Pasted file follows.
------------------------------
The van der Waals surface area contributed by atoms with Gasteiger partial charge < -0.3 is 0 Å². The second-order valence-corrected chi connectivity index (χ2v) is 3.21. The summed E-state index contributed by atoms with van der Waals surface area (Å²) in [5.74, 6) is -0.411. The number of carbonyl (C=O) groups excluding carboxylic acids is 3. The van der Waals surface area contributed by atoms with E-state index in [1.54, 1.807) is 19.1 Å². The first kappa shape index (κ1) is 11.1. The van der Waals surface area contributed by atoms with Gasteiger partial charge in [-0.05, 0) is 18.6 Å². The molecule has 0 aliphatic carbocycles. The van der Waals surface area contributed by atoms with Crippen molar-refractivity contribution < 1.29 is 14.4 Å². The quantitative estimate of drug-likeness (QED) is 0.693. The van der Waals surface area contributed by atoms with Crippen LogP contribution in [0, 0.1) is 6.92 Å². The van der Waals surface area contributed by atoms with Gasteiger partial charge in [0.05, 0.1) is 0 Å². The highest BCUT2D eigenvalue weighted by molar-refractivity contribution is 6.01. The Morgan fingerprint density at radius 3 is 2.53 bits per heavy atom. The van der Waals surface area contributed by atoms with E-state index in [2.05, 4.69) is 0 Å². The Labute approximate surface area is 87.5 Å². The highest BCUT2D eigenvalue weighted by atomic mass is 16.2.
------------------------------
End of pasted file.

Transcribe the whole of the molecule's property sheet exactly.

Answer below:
The van der Waals surface area contributed by atoms with Gasteiger partial charge < -0.3 is 0 Å². The second-order valence-corrected chi connectivity index (χ2v) is 3.21. The summed E-state index contributed by atoms with van der Waals surface area (Å²) in [5.74, 6) is -0.411. The number of carbonyl (C=O) groups excluding carboxylic acids is 3. The van der Waals surface area contributed by atoms with E-state index in [1.54, 1.807) is 19.1 Å². The first kappa shape index (κ1) is 11.1. The van der Waals surface area contributed by atoms with Gasteiger partial charge in [-0.05, 0) is 18.6 Å². The molecule has 0 aliphatic carbocycles. The van der Waals surface area contributed by atoms with Crippen molar-refractivity contribution < 1.29 is 14.4 Å². The quantitative estimate of drug-likeness (QED) is 0.693. The van der Waals surface area contributed by atoms with Crippen LogP contribution in [0, 0.1) is 6.92 Å². The van der Waals surface area contributed by atoms with Gasteiger partial charge in [0.05, 0.1) is 0 Å². The highest BCUT2D eigenvalue weighted by molar-refractivity contribution is 6.01. The Morgan fingerprint density at radius 3 is 2.53 bits per heavy atom. The van der Waals surface area contributed by atoms with E-state index in [2.05, 4.69) is 0 Å². The Labute approximate surface area is 87.5 Å². The highest BCUT2D eigenvalue weighted by atomic mass is 16.2.